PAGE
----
White House forced to walk back Trump’s victory lap on Chinese trade deal

From "incredible deal" to "Tariff Man."

President Donald Trump (R) and China's President Xi Jinping (L) at the end of the G20 Leaders' Summit in Buenos Aires, on December 01, 2018. - (CREDIT: SAUL LOEB/AFP/Getty Images)
President Donald Trump (R) and China's President Xi Jinping (L) at the end of the G20 Leaders' Summit in Buenos Aires, on December 01, 2018. - (CREDIT: SAUL LOEB/AFP/Getty Images)

Following his meeting with Chinese President Xi Jinping over the weekend, President Trump said on Twitter that China had “agreed to reduce and remove tariffs on cars coming into China from the U.S.” — which currently sit at 40 percent. He also claimed that China had agreed to purchase more American farm products the following morning.

He told reporters on Air Force One on his way back to Washington that he and Xi had worked out “an incredible deal.”

Then, his administration began to walk back the president’s assertions.

On Monday evening, Bloomberg reported that Chinese officials would not formulate a response to Trump’s assertion until Xi got back to the country later this week. It also reported that Treasury Secretary Steven Mnuchin and top economic adviser Larry Kudlow “dialed back expectations and added qualifiers” to Trump’s claim that there was a deal on auto imports.


Kudlow told reporters on Monday, “I’ll call them ‘commitments’ at this point, which are — commitments are not necessarily a trade deal, but it’s stuff that they’re going to look at and presumably implement,” according to Bloomberg. “We don’t yet have a specific agreement on that,” he said. “But I will just tell you, as an involved participant, we expect those tariffs to go to zero.”

Mnuchin told reporters at the White House, “I think there is a specific understanding that we are now going to turn the agreement the two presidents had into a real agreement in the next 90 days. I’m taking President Xi at his word, at his commitment to President Trump. But they have to deliver on this.”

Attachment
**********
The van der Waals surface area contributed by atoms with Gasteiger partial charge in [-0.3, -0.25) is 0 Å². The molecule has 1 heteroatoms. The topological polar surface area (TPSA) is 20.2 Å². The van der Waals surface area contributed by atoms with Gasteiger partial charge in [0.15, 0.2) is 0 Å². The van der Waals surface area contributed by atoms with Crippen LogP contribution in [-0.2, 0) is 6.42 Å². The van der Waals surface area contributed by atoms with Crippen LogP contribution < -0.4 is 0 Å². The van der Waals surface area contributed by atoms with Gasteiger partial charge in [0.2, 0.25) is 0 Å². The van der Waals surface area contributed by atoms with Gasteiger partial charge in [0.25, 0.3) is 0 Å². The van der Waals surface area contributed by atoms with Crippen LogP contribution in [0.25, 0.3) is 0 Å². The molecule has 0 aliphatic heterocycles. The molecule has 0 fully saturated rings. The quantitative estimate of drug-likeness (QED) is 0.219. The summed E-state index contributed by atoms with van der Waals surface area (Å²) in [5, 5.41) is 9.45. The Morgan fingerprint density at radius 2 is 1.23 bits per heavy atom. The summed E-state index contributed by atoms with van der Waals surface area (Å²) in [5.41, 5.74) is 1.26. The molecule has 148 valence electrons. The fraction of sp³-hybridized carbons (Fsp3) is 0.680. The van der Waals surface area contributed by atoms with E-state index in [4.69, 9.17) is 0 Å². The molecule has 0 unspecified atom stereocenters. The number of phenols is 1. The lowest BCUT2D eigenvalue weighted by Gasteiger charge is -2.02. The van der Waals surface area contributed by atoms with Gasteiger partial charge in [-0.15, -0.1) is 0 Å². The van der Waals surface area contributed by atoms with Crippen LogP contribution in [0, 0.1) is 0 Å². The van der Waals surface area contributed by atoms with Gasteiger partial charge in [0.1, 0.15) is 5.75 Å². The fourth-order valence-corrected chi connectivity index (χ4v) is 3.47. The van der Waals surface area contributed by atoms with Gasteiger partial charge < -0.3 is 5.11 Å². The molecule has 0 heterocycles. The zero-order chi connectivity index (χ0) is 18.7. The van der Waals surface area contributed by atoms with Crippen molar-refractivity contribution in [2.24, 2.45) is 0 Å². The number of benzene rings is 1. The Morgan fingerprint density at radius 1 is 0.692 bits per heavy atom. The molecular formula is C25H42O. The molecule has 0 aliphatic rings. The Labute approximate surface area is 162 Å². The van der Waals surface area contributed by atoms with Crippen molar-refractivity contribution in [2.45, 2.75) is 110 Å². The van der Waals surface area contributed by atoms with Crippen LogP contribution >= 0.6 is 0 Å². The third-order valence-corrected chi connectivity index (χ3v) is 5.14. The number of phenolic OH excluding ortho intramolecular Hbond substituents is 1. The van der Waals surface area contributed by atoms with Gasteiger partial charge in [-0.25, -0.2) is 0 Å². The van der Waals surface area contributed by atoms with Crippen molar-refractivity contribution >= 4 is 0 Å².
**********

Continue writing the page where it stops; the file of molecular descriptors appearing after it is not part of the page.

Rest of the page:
The White House also had to correct Kudlow on when the window to negotiate a final deal started (it started December 1, not January 1).

Trump’s top economic advisers couldn’t specify what China had agreed to do, and there was no joint statement from the United States and China following the meeting.

The White House statement from December 1 does not mention any agreement on auto tariffs or anything about Chinese tariffs at all, and is vague on Trump’s claim about farmers: “China has agreed to start purchasing agricultural product from our farmers immediately.”


On Tuesday, Trump walked back his assertion of a deal with China. He issued a series of tweets in which he said Kudlow, Mnuchin, Commerce Secretary Wilbur Ross, and trade adviser Peter Navarro would work with Trade Representative Bob Lighthizer to see “whether or not a REAL deal with China is actually possible.” He said it “probably will” but if it didn’t, “remember, I am a Tariff Man.” He concluded with a spinoff campaign slogan, “MAKE AMERICA RICH AGAIN.”

This reflects a broader misunderstanding the president has displayed on how tariffs work. First, most American automobiles sold in China are built in China already, so the impact of any deal will be small.

His use of tariffs to get his way on the world economic stage often has detrimental impacts on American industries.

For instance, tariffs on imported steel and aluminium might benefit the domestic steel and aluminium industry so that they can hire a few more workers. But this comes with a cost — for every job created in this fashion, 16 other jobs are lost in the rest of the U.S. economy.


Companies like GM, Ford, and Harley Davidson find it much harder to manufacture their products in the United States, and they have to move production overseas where they can get cheaper materials. GM’s Lordstown plant in Ohio announced it would close last week, one year after Trump promised that the jobs would stay in his booming economy.